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  1. #1
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    Default Ventless fireplace and firestopping the attic

    Hello all,

    While in the attic today, I could see all the way into the void behind the ventless heater.

    Normally, I write the lack of firestopping especially when there is a prefabricated fireplace unit and chimney. However, the installation instructions for this unit were on site and did NOT say a word about blocking off the void to prevent fire extension into the attic.

    There was also no requirement for the void to have sheetrock installed on the studs, so as you can see, everything is exposed in the photo.... even the lack of insulation.

    There was a gap between the firebox and the brick lintel which, depending on what sort of flange/insulation is up there, could allow for a wayward fire to extend into this void.

    So, I don't like it. But, the manufacturer doesn't seem to require the void to be sealed from the attic.

    Any thoughts?

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  2. #2
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    Default Re: Ventless fireplace and firestopping the attic

    Quote Originally Posted by JB Thompson View Post
    Normally, I write the lack of firestopping especially when there is a prefabricated fireplace unit and chimney. However, the installation instructions for this unit were on site and did NOT say a word about blocking off the void to prevent fire extension into the attic.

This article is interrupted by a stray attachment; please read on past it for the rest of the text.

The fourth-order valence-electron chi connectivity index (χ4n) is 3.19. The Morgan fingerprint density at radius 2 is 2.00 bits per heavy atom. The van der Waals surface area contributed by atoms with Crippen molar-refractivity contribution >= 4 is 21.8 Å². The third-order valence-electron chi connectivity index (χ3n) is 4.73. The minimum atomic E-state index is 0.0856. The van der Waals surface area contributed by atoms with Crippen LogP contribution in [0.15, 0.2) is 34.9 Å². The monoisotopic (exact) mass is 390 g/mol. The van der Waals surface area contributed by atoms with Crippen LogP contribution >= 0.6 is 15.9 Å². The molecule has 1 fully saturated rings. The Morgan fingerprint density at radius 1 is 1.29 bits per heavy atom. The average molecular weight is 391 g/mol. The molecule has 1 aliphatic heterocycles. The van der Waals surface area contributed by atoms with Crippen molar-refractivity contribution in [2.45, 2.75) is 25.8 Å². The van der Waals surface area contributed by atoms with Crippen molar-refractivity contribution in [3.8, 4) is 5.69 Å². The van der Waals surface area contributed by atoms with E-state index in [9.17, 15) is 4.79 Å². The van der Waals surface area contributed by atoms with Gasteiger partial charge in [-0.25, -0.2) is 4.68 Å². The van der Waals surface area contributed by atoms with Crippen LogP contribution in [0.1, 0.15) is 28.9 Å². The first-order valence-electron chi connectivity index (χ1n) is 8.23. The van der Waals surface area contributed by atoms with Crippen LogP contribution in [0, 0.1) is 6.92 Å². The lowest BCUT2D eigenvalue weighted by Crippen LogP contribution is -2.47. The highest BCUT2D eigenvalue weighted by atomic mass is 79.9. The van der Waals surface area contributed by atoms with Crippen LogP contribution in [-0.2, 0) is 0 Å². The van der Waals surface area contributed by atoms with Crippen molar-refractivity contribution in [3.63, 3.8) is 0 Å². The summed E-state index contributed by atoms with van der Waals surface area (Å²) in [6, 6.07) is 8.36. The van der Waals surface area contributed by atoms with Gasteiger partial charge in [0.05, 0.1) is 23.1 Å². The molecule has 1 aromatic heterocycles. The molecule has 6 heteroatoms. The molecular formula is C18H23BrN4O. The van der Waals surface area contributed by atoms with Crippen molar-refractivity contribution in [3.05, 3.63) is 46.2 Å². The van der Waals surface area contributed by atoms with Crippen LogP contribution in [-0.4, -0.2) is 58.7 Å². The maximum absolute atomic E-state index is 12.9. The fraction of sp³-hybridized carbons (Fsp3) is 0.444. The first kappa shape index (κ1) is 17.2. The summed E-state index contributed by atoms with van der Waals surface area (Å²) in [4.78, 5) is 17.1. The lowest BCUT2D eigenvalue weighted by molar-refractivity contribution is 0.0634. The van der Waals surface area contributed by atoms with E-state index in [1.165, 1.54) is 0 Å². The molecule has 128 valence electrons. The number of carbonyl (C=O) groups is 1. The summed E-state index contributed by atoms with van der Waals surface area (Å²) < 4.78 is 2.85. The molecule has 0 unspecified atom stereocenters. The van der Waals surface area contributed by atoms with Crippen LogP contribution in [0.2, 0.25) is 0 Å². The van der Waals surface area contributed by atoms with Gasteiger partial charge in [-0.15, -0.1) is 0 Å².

There was also no requirement for the void to have sheetrock installed on the studs, so as you can see, everything is exposed in the photo.... even the lack of insulation.
    The code requires it whether or not the manufacturer's installation instructions do or not.

    The code requires fireblocking at the floor and at the ceiling, and that means 'at the ceiling' you were standing on looking down into that chase.

    Did you take a photo of, or write down, the manufacturer and model of that fireplace, I haven't seen one which did not require it to be fireblocked, but I have not (naturally) see them all, so there will always be someone to try to do things differently ... regardless, though, the code requires the fireblocking there.

    Jerry Peck, Construction / Litigation Consultant
    Construction Litigation Consultants, LLC ( www.ConstructionLitigationConsultants.com )
    www.AskCodeMan.com

  3. #3
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    Default Re: Ventless fireplace and firestopping the attic

    Quote Originally Posted by Jerry Peck View Post
    The code requires it whether or not the manufacturer's installation instructions do or not.

    The code requires fireblocking at the floor and at the ceiling, and that means 'at the ceiling' you were standing on looking down into that chase.

    Did you take a photo of, or write down, the manufacturer and model of that fireplace, I haven't seen one which did not require it to be fireblocked, but I have not (naturally) see them all, so there will always be someone to try to do things differently ... regardless, though, the code requires the fireblocking there.
    OK, I was looking at this all wrong. I assume you're referring to 302.11. And it doesn't matter what is down in that chase. Thanks.

    Last edited by JB Thompson; 02-11-2016 at 08:43 PM. Reason: reworded question
    Bruce Thompson, Lic. #9199
    www.TylerHomeInspector.com
    Home Inspections in the Tyler and East Texas area

  4. #4
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    Default Re: Ventless fireplace and firestopping the attic